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University of Alabama at Birmingham Hospital Certified Baby-Friendly



University of Alabama at Birmingham (UAB) Hospital was designated a Baby Friendly Hospital in November, 2015 through Baby-Friendly USA's Baby-Friendly Hospital Initiative. Baby-Friendly Designation is based on evidence-based findings that breastfeeding is beneficial for babies and mothers and recognizes hospitals and birthing centers that successfully implement the Ten Steps to Successful Breastfeeding to support breastfeeding mothers and provide them the information and resources necessary to breastfeed. UAB Hospital staff and administrators began pursuing a Baby Friendly certification in 2011 by creating consistent messaging to promote breastfeeding, through focus groups with pregnant women and new moms, and by reaching out to specialists, such as obstetricians and ...

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Review of WIC Food Packages: Chap 2: The WIC Participant Experience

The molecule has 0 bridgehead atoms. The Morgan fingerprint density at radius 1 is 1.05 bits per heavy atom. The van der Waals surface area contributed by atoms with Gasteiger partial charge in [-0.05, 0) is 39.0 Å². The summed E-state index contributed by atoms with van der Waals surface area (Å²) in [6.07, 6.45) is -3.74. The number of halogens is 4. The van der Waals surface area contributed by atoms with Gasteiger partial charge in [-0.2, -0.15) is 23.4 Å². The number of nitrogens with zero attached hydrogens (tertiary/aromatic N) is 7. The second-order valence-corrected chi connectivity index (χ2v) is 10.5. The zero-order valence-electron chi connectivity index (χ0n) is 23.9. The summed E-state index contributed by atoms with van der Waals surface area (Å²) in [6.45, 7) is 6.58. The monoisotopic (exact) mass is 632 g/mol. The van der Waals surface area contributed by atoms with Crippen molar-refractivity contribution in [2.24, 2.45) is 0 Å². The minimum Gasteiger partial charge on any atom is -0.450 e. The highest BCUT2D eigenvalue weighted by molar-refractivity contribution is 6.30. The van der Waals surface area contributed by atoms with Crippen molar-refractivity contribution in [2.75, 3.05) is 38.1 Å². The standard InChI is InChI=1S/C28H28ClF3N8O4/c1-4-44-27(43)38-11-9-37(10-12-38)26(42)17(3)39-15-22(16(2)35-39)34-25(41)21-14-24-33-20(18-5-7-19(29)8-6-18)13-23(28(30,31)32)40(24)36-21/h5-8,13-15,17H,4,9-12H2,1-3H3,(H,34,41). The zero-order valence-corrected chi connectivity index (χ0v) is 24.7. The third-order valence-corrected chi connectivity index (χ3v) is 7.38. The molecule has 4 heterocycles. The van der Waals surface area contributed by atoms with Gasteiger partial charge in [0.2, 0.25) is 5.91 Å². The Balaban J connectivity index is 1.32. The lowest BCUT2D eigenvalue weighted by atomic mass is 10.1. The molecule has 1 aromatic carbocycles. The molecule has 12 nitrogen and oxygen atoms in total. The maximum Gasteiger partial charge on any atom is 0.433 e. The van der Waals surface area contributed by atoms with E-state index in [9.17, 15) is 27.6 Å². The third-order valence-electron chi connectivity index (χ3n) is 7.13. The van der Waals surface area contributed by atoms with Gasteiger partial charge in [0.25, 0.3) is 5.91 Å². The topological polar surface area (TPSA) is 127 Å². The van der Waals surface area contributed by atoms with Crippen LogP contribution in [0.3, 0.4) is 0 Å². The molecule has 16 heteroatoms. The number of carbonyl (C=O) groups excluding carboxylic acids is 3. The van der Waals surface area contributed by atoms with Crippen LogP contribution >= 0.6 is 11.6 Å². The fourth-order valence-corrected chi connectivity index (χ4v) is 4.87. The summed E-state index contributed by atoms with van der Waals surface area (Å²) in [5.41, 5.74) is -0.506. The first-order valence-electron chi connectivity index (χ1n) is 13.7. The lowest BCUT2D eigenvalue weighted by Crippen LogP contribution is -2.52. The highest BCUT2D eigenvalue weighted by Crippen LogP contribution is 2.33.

Chapter 2: The WIC Participant Experience, in the second in a series of three reports on the Review of WIC Food Packages, summarizes evidence of complex behavioral and environmental factors that influence participation in Special Supplemental Nutrition Program for Women, Infants, and Children (WIC), and redemption of WIC foods. Research suggests cultural variation in infant and child feeding practices, which may affect participation in WIC and redemption of WIC benefits. For example, Latinos have lower breastfeeding prevalence than Whites and Asians. Additionally, one study in Maryland found that Latinos preferred beans over peanut butter and they disliked frozen and canned vegetables. Cultural variations, like these, as well as administrative barriers, affect Latino mother's and ...